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2. Objectives

This background paper intends to highlight key issues surrounding the impact of HIV/AIDS on land particularly at the rural household level in Southern and Eastern Africa. It also serves as an introduction to three country reports commissioned by the Sub-Regional Office for Southern and Eastern Africa of the Food and Agricultural Organization of the United Nations (FAO) on the impact of the epidemic on land issues. These studies are focused on Kenya, Lesotho and South Africa. The conceptual framework is intended to provide a general understanding of the epidemic particularly in terms of its impact on rural households and their economies, and ultimately on issues surrounding land. The broad, holistic approach is necessary to conceptualise the intricacies of how HIV/AIDS has affected land in the three countries.

Despite the immense impact of the epidemic on land issues, HIV/AIDS is often under-emphasised or even disregarded in land policies across Southern and Eastern Africa. At a recent conference organised by the Southern African Regional Poverty Network (SARPN)[1], it was evident that HIV/AIDS had not been factored in as a major issue in a range of Southern African countries’ land policies. Indeed, the conference report concluded that ‘HIV/AIDS and its impact on land reform is a neglected area in all Southern Africa Development Community (SADC) countries...[as] there is often an inadequate conceptualisation of the impact of the epidemic on the land reform process (for example on the implementing agencies and on the beneficiaries) as well as on an integrated strategy that links land reform objectives with the impact of HIV/AIDS’ (Drimie and Mbaya, 2001). Although some policies, such as that of South Africa, attempted to raise the issue, very little has been done in practice to integrate or conceptualise the impact in any real way.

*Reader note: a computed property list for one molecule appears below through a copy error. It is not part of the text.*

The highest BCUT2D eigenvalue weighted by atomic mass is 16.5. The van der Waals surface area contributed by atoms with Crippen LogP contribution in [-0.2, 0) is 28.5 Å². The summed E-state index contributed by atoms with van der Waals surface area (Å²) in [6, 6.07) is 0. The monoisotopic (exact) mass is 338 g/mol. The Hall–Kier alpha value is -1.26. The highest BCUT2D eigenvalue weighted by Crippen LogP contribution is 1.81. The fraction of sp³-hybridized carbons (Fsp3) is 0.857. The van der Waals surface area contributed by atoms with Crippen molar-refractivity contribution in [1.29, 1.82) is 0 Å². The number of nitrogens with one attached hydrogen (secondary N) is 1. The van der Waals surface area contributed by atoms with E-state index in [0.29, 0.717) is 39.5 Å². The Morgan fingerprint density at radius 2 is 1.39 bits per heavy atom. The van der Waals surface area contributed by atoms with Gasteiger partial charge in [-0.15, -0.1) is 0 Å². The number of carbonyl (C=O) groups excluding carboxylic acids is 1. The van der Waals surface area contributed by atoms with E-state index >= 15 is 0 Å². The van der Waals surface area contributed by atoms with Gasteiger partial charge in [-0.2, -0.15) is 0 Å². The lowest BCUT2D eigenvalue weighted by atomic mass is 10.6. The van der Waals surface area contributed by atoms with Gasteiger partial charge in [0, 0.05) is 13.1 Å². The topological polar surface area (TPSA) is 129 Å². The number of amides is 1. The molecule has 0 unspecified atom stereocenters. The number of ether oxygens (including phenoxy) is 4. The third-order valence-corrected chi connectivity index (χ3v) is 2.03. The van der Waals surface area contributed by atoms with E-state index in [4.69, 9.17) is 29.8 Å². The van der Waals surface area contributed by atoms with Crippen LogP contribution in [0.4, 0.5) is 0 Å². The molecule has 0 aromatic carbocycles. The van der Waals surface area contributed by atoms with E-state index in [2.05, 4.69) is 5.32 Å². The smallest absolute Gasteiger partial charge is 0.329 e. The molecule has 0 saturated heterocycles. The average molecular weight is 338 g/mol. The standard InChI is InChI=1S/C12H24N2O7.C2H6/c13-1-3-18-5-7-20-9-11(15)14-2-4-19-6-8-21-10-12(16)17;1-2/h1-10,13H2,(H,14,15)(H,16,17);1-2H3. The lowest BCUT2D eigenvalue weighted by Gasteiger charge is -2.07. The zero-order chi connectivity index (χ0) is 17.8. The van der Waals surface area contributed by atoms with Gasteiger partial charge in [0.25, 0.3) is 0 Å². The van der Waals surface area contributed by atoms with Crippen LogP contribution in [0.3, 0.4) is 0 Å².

This paper is therefore intended to provide a basis for pragmatic recommendations around the issue of land and HIV/AIDS. The paper largely takes the form of a broad overview of the socio-economic impact of HIV/AIDS as identified in the current literature. From this a more focused discussion on land and rural households is developed to provide a background to the three country studies. The paper is organised as follows:

[1] In keeping with the goals of SARPN, the conference was designed to facilitate the sharing of perspectives on land issues in several Southern African countries and to generate debate about how pro-poor policy processes may be incorporated into land reform policy options in the region. During the conference the issues surrounding the impact of HIV/AIDS on land reform received significant interest partly as a response to the perceived dearth of information and policy research on the issue. See the SARPN website at

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